Insights

Create what matters. Test what counts.

Learn how integrating Human-Centred Design (HCD) and Quality Assurance can accelerate software delivery and create beautiful customer experiences.

Create what matters. Test what counts.

Date: 24 February 2022

This article summarises the highlights from our webinar, ‘Create what matters. Test what counts’, presented by Assurity Consulting team members:

Head of Design & Innovation

Simon Holbrook Head of Design & Innovation

simon.holbrook@assurity.co.nz Follow me: Linkedin

Client Solution Manager, Digital Delivery

Shikar Ramchand Client Solution Manager, Digital Delivery

shikar.ramchand@assurity.co.nz Follow me: Linkedin

Client Solution Manager, Digital Experience

Angela Roper Client Solution Manager, Digital Experience

angela.roper@assurity.co.nz Follow me: Linkedin

The future of effective product development depends on better meeting customer needs by taking a human-centered approach in everything you do. While we’re referring specifically to software, the concept extends to any products in a competitive market space. After all, the goal of any product is to meet the needs of the people who use it.

Human-Centered Design (HCD) is a discipline to create what matters by understanding the customer problems you’re trying to solve. HCD tests are designed to focus software testing on assessing the most critical components, or in other words, test what matters the most.

At its core, HCD seeks to bring speed and a fast cadence into your work while regaining objectivity. Among the challenges we have in our businesses – the more we become aware of what the customer wants and needs, the better we can create products to meet them.

Yet, many of the possibilities and opportunities we see might not be what customers are looking for. They might only want one or two key features rather than a full exposition of the possibilities you might see as an ‘insider’. You need to identify and focus on what’s important to customers and disregard those ideas that seem great to you.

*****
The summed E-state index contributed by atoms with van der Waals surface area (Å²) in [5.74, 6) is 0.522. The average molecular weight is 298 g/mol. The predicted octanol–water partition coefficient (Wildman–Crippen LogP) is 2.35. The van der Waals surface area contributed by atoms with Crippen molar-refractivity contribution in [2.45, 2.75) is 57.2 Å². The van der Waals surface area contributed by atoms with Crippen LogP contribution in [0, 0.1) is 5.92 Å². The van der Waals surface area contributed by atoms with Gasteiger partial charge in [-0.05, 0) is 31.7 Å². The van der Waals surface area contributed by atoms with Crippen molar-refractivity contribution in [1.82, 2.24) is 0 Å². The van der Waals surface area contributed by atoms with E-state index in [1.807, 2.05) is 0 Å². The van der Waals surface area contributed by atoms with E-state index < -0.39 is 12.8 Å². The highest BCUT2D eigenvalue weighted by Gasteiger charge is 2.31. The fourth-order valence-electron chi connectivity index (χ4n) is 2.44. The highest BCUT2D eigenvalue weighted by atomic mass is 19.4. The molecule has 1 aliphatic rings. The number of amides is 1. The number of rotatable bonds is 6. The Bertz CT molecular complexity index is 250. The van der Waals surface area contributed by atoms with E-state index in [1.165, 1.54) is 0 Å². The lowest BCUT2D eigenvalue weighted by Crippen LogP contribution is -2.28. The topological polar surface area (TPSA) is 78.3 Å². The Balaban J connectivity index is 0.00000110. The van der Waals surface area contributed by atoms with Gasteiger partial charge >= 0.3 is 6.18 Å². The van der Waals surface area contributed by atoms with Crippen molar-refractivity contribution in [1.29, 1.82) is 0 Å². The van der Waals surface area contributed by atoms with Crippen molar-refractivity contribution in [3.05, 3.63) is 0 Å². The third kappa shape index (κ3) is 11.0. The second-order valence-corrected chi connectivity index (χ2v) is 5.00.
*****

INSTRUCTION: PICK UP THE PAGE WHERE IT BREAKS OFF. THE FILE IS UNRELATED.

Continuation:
The challenge then becomes both simpler and more difficult at the same time. It requires a level of awareness and objectivity, which comes from stepping outside of ourselves, reviewing our business, services, experiences, and products through the eyes of the customer.

It’s having a ‘beginner’s’ mindset of seeing things for the first time. The best (and perhaps only) way to do it is to meet your customers in context. Talk to them. Understand their needs, explore their pain points, discover the frictions they experience, and then bring all of that into your development core practices.

We’ve ‘done’ human-centred design (HCD) for ages at Assurity Consulting because it works. And that’s how we help you create what truly matters, rather than the ‘nice to haves’ which look great on the drawing board but might crater in the field.

Human-Centred Testing (HCT)
HCT means taking products and the methodology behind their development and handing the lot to your software testers. Just like HCD, HCT involves testers engaging directly with customers to understand how they use and engage with the product, along with various new or updated features.

No matter how exhaustive the test regime, any software’s true ‘acid test’ isn’t the testers themselves. Only when software is in the hands of the customers do we get a complete view of how it’s used – and the results of that ‘how’ are often surprising.